Sri Lanka – Better family planning and counselling needed to reduce unsafe abortions: Local study

Dec 20, 2021
BY Ruwan Laknath Jayakody

Until the laws for the legalisation of abortion for more conditions are enacted in Sri Lanka, family planning services and counselling should be offered especially in pre-marital, pre-pregnancy and post-pregnancy periods in order to reduce the number of unsafe abortions.

This recommendation was made in an original article on “Abortion and its legalisation: An overview of the opinion of doctors in the Colombo South Teaching Hospital, Kalubowila” which was authored by ….


Poor Access to Safe Abortions Is Killing South Asian Women

Even in countries where abortion is legal, access to safe abortions remains challenging

By Bansari Kamdar
June 15, 2021

One in every four maternal deaths around the world happens in South Asia. Lack of access to safe and legal abortions and contraceptives is a leading reason for the region’s high maternal mortality rate. According to the World Health Organization (WHO), less than half the abortions in South and Central Asia were safe.

In Bhutan, which has a 1.4 percent case fatality rate, one of the main reasons for maternal mortality is abortion complications. Section 146 of Bhutan’s Penal Code legalizes abortion only if it is to save the life of the woman, or if the pregnancy resulted from incest and rape or the mother is not of sound mental condition. Denied access to safe abortion, many Bhutanese women cross the border to neighboring India, where abortion, while legal on most grounds, remains dangerous.


Sri Lanka’s backstreet abortions: hundreds of women take daily risks with illegal terminations

Sri Lanka’s abortion laws are among the world's most restrictive, yet hundreds of women risk their lives every day with illegal terminations

By Meghan Davidson Ladly

5 August 2020

In an unassuming house in the Sri Lankan city of Negombo, Achala is bravely
breaking a taboo. With poise and calm the 36-year-old is talking about her
abortion, three years previously. While she is hardly alone in terminating a
pregnancy, few Sri Lankan women are willing to openly discuss their experiences
in a country where the issue remains legally and culturally off limits. 

Sri Lanka’s abortion laws are among the most restrictive in the world and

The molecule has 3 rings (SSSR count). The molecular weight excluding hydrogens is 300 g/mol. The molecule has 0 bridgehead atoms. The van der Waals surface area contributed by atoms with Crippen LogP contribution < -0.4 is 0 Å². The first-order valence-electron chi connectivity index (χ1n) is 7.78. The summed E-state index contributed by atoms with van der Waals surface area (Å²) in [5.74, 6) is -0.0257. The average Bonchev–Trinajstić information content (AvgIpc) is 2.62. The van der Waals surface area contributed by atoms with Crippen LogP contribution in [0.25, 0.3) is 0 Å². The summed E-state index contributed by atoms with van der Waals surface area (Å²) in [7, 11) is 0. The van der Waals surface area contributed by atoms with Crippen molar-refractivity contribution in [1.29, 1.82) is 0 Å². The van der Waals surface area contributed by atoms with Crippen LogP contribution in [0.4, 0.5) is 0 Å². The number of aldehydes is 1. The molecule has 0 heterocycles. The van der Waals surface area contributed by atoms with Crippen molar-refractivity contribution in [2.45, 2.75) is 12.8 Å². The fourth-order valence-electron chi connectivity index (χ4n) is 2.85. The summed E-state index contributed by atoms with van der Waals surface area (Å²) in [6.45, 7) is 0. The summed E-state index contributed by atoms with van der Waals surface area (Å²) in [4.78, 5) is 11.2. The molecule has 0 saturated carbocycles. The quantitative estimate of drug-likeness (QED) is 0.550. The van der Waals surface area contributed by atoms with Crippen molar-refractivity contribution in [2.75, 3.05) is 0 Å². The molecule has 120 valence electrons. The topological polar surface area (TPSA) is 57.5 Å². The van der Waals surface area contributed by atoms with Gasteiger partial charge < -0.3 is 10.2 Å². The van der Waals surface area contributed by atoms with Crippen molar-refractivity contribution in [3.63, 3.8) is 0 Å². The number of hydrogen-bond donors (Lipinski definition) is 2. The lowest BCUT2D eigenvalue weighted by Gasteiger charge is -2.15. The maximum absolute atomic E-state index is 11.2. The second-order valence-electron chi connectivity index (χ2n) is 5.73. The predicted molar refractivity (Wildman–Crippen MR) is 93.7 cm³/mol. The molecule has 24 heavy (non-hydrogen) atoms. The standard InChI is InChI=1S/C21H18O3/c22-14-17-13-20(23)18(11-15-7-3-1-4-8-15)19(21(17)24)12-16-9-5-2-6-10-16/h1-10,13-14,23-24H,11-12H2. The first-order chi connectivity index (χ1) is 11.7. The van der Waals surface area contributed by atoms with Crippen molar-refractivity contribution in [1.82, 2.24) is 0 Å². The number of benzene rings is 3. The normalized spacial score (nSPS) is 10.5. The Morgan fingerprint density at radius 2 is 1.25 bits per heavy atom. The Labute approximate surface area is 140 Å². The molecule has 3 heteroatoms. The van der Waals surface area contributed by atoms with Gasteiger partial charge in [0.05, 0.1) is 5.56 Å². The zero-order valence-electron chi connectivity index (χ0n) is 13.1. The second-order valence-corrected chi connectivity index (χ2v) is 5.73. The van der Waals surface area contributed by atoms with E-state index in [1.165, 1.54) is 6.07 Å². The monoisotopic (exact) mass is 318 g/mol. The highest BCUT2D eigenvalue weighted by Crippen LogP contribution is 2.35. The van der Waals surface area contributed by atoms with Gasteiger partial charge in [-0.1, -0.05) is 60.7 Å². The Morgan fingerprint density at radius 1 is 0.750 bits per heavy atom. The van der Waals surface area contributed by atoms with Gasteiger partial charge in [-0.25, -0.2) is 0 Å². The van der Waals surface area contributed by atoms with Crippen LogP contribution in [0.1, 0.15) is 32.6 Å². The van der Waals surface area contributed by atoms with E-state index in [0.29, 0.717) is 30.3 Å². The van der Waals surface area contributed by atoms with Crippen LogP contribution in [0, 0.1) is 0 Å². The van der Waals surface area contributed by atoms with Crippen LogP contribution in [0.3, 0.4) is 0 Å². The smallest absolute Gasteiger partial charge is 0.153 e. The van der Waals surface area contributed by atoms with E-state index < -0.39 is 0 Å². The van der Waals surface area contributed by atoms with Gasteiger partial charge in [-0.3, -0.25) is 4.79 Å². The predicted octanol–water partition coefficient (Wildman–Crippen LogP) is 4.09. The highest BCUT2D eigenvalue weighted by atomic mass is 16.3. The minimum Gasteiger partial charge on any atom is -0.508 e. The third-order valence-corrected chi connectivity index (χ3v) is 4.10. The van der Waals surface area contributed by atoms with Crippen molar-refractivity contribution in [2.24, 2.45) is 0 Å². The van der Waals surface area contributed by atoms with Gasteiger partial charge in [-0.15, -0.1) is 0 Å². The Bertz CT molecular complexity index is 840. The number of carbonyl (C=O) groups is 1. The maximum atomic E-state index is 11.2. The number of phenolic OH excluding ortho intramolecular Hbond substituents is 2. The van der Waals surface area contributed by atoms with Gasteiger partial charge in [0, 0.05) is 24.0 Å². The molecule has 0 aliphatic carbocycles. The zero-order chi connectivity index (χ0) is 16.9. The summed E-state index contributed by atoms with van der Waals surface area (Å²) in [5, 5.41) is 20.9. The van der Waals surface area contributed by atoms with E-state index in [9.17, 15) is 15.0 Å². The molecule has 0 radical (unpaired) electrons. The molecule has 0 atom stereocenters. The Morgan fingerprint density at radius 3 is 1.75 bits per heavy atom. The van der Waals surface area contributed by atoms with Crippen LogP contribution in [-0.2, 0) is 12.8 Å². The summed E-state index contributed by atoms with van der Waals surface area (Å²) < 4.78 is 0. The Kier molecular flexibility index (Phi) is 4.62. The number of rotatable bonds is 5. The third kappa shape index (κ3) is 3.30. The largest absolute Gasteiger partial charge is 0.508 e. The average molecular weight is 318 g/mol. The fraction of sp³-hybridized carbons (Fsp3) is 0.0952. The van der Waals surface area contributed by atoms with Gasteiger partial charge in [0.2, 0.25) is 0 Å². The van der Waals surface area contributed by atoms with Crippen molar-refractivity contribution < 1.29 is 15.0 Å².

attempts at legal reform are held up in parliament. Yet every day hundreds of
women are thought to obtain illegal abortions, risking their lives and
long-term health.


Sri Lanka – FPA unveils book on sexual and reproductive health

FPA unveils book on sexual and reproductive health

Monday, 16 December 2019

The Family Planning Association of Sri Lanka (FPA Sri Lanka), the foremost Sri Lankan non-governmental organisation which deals with issues concerning family planning, sexual and reproductive health and welfare in the country, launched a book titled ‘Sexual and Reproductive Health Research in Sri Lanka: Current Status, Challenges and Directions (2010-2019)’ on 13 December at the FPA Sri Lanka Auditorium.

This is a milestone publication for FPA Sri Lanka, a prominent member of the International Planned Parenthood Federation (IPPF) in South Asia as it has been a long-term institutional objective. It includes selected landmark abstracts presented and published by FPA Sri Lanka in national and international journals and conferences for the period 2010-2019. In addition, it also compiles several review articles by proficient authors with competence and experience in multifarious subject areas such as sexual and reproductive health, demography and sociology. A focus on data and evidence is particularly useful as it helps fill a void besides giving a much-needed fillip to evidence-based programming and service delivery.


Abortion – Where is Sri Lanka On The Spectrum?

Abortion – Where is Sri Lanka On The Spectrum?
“If you are not in favour of legal abortion, then you are in favour of illegal abortion” - Prof. Arulkumaran

Saira Meyler
on 09/02/2018

On October 28, 2012, Savita Halappanavar, a young Indian dentist, died in Ireland due to a septic miscarriage. This created major uproar in Ireland because she had requested an abortion at an earlier stage in the pregnancy but was denied her request because the medical team did not judge her life to be in danger (the law in Ireland was that an abortion could only be granted if the mother’s life was at risk). The campaign that followed culminated in a referendum in Ireland earlier this year, where nearly two in three Irish voters opted to change the current law. The referendum also saw the highest turnout for a ballot on social issues. The amendment that is currently being discussed will allow for terminations in the first 12 weeks of the pregnancy, and up to 24 weeks for exceptional circumstances.